I am a big fan of Last.fm. Over the past couple of years it has become my default way of finding out about music. The way it learns your taste and (somewhat) challenges it is great and I have enough of the trainspotter about me to be interested in the charts it creates of the music I have most listened to in the past week, month or year.
Last.fm, like everything in this world these days, has a social networking component, part of which allows you to join groups. I belong to two such groups, one for readers of Metafilter, the other for people who shop at PostEverything.
So, two groups, one aimed at a mainly American technology aware, socially minded group of people; the other for people who shop at an esoteric online shop for “interesting” music.
And when you look at the charts of most popular music in the two groups you find … a large degree of similarity. Radiohead … check, Coldplay … check, Portishead … check.
There is nothing surprising in popular music being popular. But it got me thinking about taste and popularity and the connection between chart position and tag clouds. One goes up and one gets bigger but both tell the same story.
And the concept of popularity always makes me think about the story of how architects define paths on campuses by letting people walk across the grass, organically creating links and these emergent paths are then used as the basis for the formal paths.
This is often quoted as an example of the “wisdom of the crowd“. The way in which a decision taken by a group may be smarter than that taken by individual members of the group.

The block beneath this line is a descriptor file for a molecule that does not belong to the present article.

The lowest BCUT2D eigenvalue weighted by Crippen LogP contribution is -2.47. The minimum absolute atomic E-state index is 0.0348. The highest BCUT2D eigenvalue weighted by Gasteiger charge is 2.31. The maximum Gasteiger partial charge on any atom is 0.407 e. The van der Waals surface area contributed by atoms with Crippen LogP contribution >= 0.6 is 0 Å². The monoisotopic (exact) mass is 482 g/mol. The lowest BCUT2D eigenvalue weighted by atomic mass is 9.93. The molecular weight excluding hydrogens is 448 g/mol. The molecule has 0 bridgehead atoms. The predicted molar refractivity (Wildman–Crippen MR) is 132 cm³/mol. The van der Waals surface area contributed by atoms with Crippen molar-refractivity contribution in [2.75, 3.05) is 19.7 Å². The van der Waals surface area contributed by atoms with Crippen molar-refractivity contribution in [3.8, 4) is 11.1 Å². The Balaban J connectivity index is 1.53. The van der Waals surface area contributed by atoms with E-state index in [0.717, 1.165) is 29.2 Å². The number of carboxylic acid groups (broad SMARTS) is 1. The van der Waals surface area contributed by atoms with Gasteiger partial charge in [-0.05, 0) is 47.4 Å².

But you can also think of it as an example of “regression to the mean“. The tendency of distributions to collect around the mean point. This is just a natural reflection of the fact that most things are around average, by definition, but we humans like stories, we like to think that what we are seeing is something real, not just a statistical artifact.
We see this time and again in life. A football manager is acclaimed one season as a genius and accused of failure the next, when you look at the stats all that has happened is that they won slightly more games than the form book would indicate in year one and slightly less in year two. Whenever things are at an extreme we either proclaim a new paradigm – “The Bubble is eternal!” or start looking for reasons to explain something which may just be noise.
I find myself thinking about what this might mean for social media and engagement. If we create a more agile public space, one which is as frictionless as possible. Where people can rapidly engage with and shape policy, is there a risk that we conflate noise and reality?